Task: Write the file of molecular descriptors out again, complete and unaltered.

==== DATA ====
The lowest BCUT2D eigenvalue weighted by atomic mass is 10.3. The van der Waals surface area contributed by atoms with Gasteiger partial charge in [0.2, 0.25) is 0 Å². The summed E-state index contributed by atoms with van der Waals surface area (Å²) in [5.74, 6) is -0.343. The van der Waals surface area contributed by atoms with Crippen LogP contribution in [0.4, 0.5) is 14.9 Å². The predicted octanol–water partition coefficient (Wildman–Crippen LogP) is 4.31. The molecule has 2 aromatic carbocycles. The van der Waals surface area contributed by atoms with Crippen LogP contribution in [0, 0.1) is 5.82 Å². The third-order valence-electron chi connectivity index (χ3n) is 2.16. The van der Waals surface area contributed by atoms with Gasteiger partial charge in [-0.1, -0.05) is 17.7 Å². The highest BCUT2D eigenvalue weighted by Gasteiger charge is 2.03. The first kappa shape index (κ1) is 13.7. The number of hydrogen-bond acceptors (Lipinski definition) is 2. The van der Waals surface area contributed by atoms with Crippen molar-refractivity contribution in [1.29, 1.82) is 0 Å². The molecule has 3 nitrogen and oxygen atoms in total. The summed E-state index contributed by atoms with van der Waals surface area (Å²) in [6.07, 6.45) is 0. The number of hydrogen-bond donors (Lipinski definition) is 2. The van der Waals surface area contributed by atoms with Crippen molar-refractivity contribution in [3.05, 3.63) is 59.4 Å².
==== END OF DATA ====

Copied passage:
The lowest BCUT2D eigenvalue weighted by atomic mass is 10.3. The van der Waals surface area contributed by atoms with Gasteiger partial charge in [0.2, 0.25) is 0 Å². The summed E-state index contributed by atoms with van der Waals surface area (Å²) in [5.74, 6) is -0.343. The van der Waals surface area contributed by atoms with Crippen LogP contribution in [0.4, 0.5) is 14.9 Å². The predicted octanol–water partition coefficient (Wildman–Crippen LogP) is 4.31. The molecule has 2 aromatic carbocycles. The van der Waals surface area contributed by atoms with Crippen LogP contribution in [0, 0.1) is 5.82 Å². The third-order valence-electron chi connectivity index (χ3n) is 2.16. The van der Waals surface area contributed by atoms with Gasteiger partial charge in [-0.1, -0.05) is 17.7 Å². The highest BCUT2D eigenvalue weighted by Gasteiger charge is 2.03. The first kappa shape index (κ1) is 13.7. The number of hydrogen-bond acceptors (Lipinski definition) is 2. The van der Waals surface area contributed by atoms with Crippen molar-refractivity contribution in [1.29, 1.82) is 0 Å². The molecule has 3 nitrogen and oxygen atoms in total. The summed E-state index contributed by atoms with van der Waals surface area (Å²) in [6.07, 6.45) is 0. The number of hydrogen-bond donors (Lipinski definition) is 2. The van der Waals surface area contributed by atoms with Crippen molar-refractivity contribution in [3.05, 3.63) is 59.4 Å².